Evol Ecol Res 14: 403-423 (2012) Full PDF if your library subscribes.
Drift and selection entwined: asymmetric reproductive isolation in an experimental niche shift
Jay J. Falk1, Christine E. Parent1,2, Deepa Agashe3* and Daniel I. Bolnick4
1Section of Integrative Biology, University of Texas at Austin, Austin, Texas, USA, 2Department of Environmental Science, Policy, and Management, University of California Berkeley, Berkeley, California, USA, 3Department of Organismic and Evolutionary Biology, Harvard University, Cambridge, Massachusetts, USA and 4Howard Hughes Medical Institute and Section of Integrative Biology, University of Texas at Austin, Austin, Texas, USA
Correspondence: J.J. Falk, Section of Integrative Biology, One University Station C0930, University of Texas at Austin, Austin, TX 78712, USA.
Question: Host races of phytophagous insects originate when a population adapts to a novel resource (host) while other populations remain resident on their ancestral host. The derived and ancestral host race populations will be subject to unequal selection intensity and genetic drift. Is this asymmetry responsible for asymmetric reproductive isolation observed in some populations?
Hypothesis: Unequal intensity of selection and/or genetic drift between populations may lead to asymmetric reproductive isolation.
Methods: We reared populations of Tribolium castaneum flour beetles on wheat or corn flour, which represent ancestral and suboptimal novel resources respectively. After approximately 43 generations, we assayed the fitness of wheat- and corn-evolved beetles on wheat and corn flour, and measured reciprocal pre-mating, pre-zygotic, and post-zygotic reproductive isolation between the ecotypes.
Results: Three of our four corn-evolved populations went extinct. The one surviving corn population exhibited evidence of adaptation to corn half way through the experiment, but by the final generation we found little evidence of adaptation. Instead, the corn-evolved population had lower survival than the wheat-evolved population, independent of rearing environment. This result is consistent with maladaptation due to fixation of deleterious alleles via genetic drift. Pre-mating and post-zygotic reproductive isolation were both asymmetric, favouring the higher-fitness ancestral population. Females from both wheat- and corn-evolved populations avoided mating with corn-evolved males. This bias improved female fitness, because corn-evolved males had offspring with lower survival, regardless of female genotype or rearing medium.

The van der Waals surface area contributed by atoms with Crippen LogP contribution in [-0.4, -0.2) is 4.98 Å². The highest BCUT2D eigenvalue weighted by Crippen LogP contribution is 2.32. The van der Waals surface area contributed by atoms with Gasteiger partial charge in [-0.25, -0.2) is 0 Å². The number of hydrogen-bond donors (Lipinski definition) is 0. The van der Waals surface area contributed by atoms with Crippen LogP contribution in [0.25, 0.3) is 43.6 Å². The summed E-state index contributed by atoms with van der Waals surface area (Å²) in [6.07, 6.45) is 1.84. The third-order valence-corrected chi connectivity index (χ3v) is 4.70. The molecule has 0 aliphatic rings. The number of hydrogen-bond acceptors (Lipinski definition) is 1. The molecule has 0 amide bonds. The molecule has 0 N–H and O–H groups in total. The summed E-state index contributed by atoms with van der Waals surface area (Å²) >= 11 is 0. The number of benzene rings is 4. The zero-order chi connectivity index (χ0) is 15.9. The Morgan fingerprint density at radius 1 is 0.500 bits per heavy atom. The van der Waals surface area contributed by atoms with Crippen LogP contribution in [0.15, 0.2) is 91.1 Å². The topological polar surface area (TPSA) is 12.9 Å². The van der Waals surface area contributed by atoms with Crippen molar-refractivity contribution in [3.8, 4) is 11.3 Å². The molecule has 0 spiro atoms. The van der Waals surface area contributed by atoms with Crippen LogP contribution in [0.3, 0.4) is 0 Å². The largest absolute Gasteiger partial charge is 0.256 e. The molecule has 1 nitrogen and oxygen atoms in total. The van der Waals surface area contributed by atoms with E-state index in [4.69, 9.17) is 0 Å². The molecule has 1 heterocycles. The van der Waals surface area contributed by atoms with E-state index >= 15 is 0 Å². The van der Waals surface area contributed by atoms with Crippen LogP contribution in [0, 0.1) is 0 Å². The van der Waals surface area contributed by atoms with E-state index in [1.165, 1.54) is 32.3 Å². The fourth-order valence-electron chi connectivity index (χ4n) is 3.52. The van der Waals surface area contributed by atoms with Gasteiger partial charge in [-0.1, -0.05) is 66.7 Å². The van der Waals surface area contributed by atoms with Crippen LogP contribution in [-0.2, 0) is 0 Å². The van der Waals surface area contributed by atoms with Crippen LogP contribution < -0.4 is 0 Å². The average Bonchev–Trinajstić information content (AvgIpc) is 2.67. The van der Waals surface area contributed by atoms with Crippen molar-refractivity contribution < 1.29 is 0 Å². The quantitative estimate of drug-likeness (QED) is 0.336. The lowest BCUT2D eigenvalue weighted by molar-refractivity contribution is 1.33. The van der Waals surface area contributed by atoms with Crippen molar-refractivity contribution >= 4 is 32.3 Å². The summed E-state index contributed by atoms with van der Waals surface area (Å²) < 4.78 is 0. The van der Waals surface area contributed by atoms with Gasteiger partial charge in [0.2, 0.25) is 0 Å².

Conclusion: Strong selection in the derived (corn) population appears to have decreased population size to the extent that genetic drift led to the fixation of deleterious alleles that reduced corn-evolved male fitness. We posit that asymmetric pre-mating isolation arose because of this drift-induced maladaptation. Although our study is limited to a single pair of derived and ancestral populations, the results of our extensive pre- and post-mating reproductive isolation tests are consistent with this conclusion. This study highlights the importance of recognizing the fundamental entangling of drift and selection in the evolution of reproductive isolation, which complicates the frequently invoked dichotomy of selection and drift as distinct alternative forces in speciation.
Keywords: ecological speciation, founder effects, inbreeding depression, niche shift, phytophagous insects, post-zygotic isolation, pre-mating isolation, pre-zygotic isolation.
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